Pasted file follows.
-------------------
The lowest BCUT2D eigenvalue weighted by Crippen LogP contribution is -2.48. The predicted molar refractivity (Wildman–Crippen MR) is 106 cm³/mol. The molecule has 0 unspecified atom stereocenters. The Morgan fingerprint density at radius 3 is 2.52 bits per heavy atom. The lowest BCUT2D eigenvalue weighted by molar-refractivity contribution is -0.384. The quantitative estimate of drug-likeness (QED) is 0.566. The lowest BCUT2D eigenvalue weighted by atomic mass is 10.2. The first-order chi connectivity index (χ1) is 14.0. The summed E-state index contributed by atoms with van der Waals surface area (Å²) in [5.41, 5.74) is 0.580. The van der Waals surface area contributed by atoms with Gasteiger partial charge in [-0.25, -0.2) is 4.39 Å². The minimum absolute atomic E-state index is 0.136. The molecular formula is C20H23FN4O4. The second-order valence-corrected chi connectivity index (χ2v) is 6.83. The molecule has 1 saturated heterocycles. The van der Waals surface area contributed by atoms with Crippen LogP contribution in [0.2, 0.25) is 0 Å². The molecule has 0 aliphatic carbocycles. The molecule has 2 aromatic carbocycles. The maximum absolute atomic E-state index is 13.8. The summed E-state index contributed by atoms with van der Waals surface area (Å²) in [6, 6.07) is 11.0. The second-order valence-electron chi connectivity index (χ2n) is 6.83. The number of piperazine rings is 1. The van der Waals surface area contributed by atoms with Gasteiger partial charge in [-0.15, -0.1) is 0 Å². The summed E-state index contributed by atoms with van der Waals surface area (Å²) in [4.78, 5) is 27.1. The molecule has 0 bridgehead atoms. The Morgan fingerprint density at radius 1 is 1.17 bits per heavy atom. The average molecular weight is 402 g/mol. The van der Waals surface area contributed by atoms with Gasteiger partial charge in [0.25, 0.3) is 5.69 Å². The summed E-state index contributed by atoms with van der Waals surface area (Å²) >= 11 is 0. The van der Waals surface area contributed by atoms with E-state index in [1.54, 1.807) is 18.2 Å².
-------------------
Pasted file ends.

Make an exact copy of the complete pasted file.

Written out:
The lowest BCUT2D eigenvalue weighted by Crippen LogP contribution is -2.48. The predicted molar refractivity (Wildman–Crippen MR) is 106 cm³/mol. The molecule has 0 unspecified atom stereocenters. The Morgan fingerprint density at radius 3 is 2.52 bits per heavy atom. The lowest BCUT2D eigenvalue weighted by molar-refractivity contribution is -0.384. The quantitative estimate of drug-likeness (QED) is 0.566. The lowest BCUT2D eigenvalue weighted by atomic mass is 10.2. The first-order chi connectivity index (χ1) is 14.0. The summed E-state index contributed by atoms with van der Waals surface area (Å²) in [5.41, 5.74) is 0.580. The van der Waals surface area contributed by atoms with Gasteiger partial charge in [-0.25, -0.2) is 4.39 Å². The minimum absolute atomic E-state index is 0.136. The molecular formula is C20H23FN4O4. The second-order valence-corrected chi connectivity index (χ2v) is 6.83. The molecule has 1 saturated heterocycles. The van der Waals surface area contributed by atoms with Crippen LogP contribution in [0.2, 0.25) is 0 Å². The molecule has 0 aliphatic carbocycles. The molecule has 2 aromatic carbocycles. The maximum absolute atomic E-state index is 13.8. The summed E-state index contributed by atoms with van der Waals surface area (Å²) in [6, 6.07) is 11.0. The second-order valence-electron chi connectivity index (χ2n) is 6.83. The number of piperazine rings is 1. The van der Waals surface area contributed by atoms with Gasteiger partial charge in [-0.15, -0.1) is 0 Å². The summed E-state index contributed by atoms with van der Waals surface area (Å²) in [4.78, 5) is 27.1. The molecule has 0 bridgehead atoms. The Morgan fingerprint density at radius 1 is 1.17 bits per heavy atom. The average molecular weight is 402 g/mol. The van der Waals surface area contributed by atoms with Gasteiger partial charge in [0.25, 0.3) is 5.69 Å². The summed E-state index contributed by atoms with van der Waals surface area (Å²) >= 11 is 0. The van der Waals surface area contributed by atoms with E-state index in [1.54, 1.807) is 18.2 Å².